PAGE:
The Sufi’s Garland

The Sufi's Garland by Manav Sachdeva MaasoomFull Title: The Sufi’s Garland: A Tribute to Emily Dickinson, Antonio Porchia and Rabindranath Tagore
Author: Manav Sachdeva Maasoom
Publisher: Roman Books (2011)
Publishing Date: 25 March 2011
Number of Pages: 104
How long it took me to read: 3 hours, 30 minutes
Where I got this book: Uncustomary Book Submission
ISBN: 978-93-80040-02-8

Like a Moth to a Flame

There is always time to celebrate work inspired by Rabindranath Tagore.

Favorite Five

Whittling 14 down to 5…I propose that the top 5 quotes from this book are:

5. “no poet is a speaker, a seer herself
nor muse nor voice nor musing elf
a poet, a true one, is a tree, a forest
showering on soldiers all her flowers
sprawl, buds, fruits, finally herself
becoming, paper, becoming, a feeling.” (p.25) ~XLII

4. “And when I learned that feelings of worth, that feelings of worth have more to do with works of respect, producing works of respect than working for respect, then I, I lost my fears, my fears of retiring, of retiring unbeknownst…and strived freely” (pp.8-9) ~I

3. “my muse knows naught of my moods, arriving with a glint
abandon this, renounce that and that, time for another stint” (p.48) ~XCII

2. “I have learned from myself much
but couldn’t to myself much teach.” (p.16) ~XXIV

…and my pick for the No.1 quote is…

1. “some see things as they are: others as they are” (p.82) ~CXCI

Conversation with the Reader

While I read, I write, and as I write, I read. Here’s some of what I wrote while I read this book:

“I still don’t understand my connection with books tied to anniversaries of the births and deaths of their influential characters. The Sufi’s Garland is yet another piece of my perplexing puzzle. The book is, in part, a celebration of the 150th anniversary of Rabindranath Tagore’s birth into this world—a world of which he attempted to make sense despite the many illogical catalysts that veer life’s travelers off their paths. It isn’t even with reverence that I approach such a painter of words, for that would minimize the expanse of Tagore’s contributions. It is more with timidness that I gently caress the pages he douses with his depth in hopes that some of it might rub off on the tips of my fingers. With this, I approach the first page of Maasoom’s work.”

“ ‘A sword of grass, a line of a lip, a ribbon unraveled by the pull of surprise…but where is the color of the petal?’

‘I’m sure I must have it here somewhere.’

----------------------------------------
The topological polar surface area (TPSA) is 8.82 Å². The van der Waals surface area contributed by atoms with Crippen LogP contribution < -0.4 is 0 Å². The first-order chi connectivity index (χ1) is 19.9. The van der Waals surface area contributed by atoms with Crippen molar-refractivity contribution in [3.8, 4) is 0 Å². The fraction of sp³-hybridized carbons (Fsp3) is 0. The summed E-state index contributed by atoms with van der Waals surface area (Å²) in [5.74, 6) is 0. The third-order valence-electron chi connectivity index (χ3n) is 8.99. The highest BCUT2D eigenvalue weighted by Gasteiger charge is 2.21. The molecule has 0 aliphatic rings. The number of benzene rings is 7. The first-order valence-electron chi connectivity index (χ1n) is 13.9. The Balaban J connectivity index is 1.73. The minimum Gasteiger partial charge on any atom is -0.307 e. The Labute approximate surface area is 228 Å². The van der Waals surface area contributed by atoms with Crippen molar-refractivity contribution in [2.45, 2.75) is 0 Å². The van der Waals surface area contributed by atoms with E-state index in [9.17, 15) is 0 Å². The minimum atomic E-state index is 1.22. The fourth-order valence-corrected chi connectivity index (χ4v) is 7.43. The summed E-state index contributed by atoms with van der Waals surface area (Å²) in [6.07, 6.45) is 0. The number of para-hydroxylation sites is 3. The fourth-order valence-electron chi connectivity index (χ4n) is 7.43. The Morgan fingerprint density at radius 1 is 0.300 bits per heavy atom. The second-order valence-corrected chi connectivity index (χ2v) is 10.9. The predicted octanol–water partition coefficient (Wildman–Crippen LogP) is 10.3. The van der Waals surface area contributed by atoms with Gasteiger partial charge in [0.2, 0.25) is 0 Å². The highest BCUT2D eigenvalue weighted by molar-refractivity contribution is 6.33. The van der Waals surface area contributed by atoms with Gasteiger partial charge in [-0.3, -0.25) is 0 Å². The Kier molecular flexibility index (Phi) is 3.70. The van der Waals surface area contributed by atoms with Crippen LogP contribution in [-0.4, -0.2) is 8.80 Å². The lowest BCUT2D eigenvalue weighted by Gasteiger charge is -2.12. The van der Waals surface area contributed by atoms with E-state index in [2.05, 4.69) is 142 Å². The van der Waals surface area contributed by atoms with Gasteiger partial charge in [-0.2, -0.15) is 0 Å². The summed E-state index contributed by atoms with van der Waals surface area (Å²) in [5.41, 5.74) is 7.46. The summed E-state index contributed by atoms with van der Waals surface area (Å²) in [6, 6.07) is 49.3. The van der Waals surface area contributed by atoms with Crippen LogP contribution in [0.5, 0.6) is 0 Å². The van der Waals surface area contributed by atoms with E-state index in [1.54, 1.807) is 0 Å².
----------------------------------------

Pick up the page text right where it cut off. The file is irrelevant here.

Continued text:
‘Perhaps I misfiled it. Do you remember how to access the backup?’

‘Maybe it’s filed under ‘Nature’, or maybe I put it in the ‘Miscellaneous’ folder…No, not that one. That’s where I put the stuff I haven’t had time to go through yet…Do you want some coffee?’

“My response to On My Venetian Storias ~XCVI:

“I have been to Venice and felt its storia
Depressed its sinking dominion and almost slipped on its molding muck
I’ve bumped into the Alemani
Blind-sighted by cascading tears
Mourning the once taking of the thing that I still haven’t managed to rid
If only the mort gages weren’t so high
For content would I be to revel in the spoils of yesteryear
If only to sip from the cup of modern day rituals and native grapes
No need for translation, we all share the same forked tongue of fables and myths and historias”

“My response to CIII:

“and as I stretch my third eyebrow
my strength within is also pulling thin
so thin time’s tears leave tears in the fabric meant to clothe and warm and shield from all lands and hands and incessant strands of fake pearls and beads of sweat that melt away the shiny sheen and only leave dull stones behind.
morning? what about tonight?”

“A wise man pronounced that ‘every judgment is not an observation but every observation is a judgment.’ To that, dear one, I ask you, have you been observant today? No judgment. Just wondering.”

“I heart words for words fill my heart like the richest Bostonian custard enveloped in its soft coat of youth fool memories and topped with choco lateness. Is it too late to have a nibble of unwarranted retribution, or did we finish all the leftovers at confession?”

“Poetry can be chewy. Sometimes you want a bit of a break; let the jaw rest for a while. After all, it has all that clenching to do at night. To disconnect from within, I plug into my email. I find news of a new Twitter follower. I go to meet him. He doesn’t eat meat. He lives with cows, knows how to survive Survivor and even has time to write. I read some of his blog. He writes about Hemingway and his 6 word story. I write my own. I don’t recommend it unless you’re prepared to slap yourself with a wet truth you were doing such a great job of hiding from.”

“If nothing that will happen will happen again, then why wonder how things will turn out or plan for a way to prepare? But wonder and plan we must, for as with all living things, the imagination too must eat. Food for thought where thought is food for the elemental among us.”

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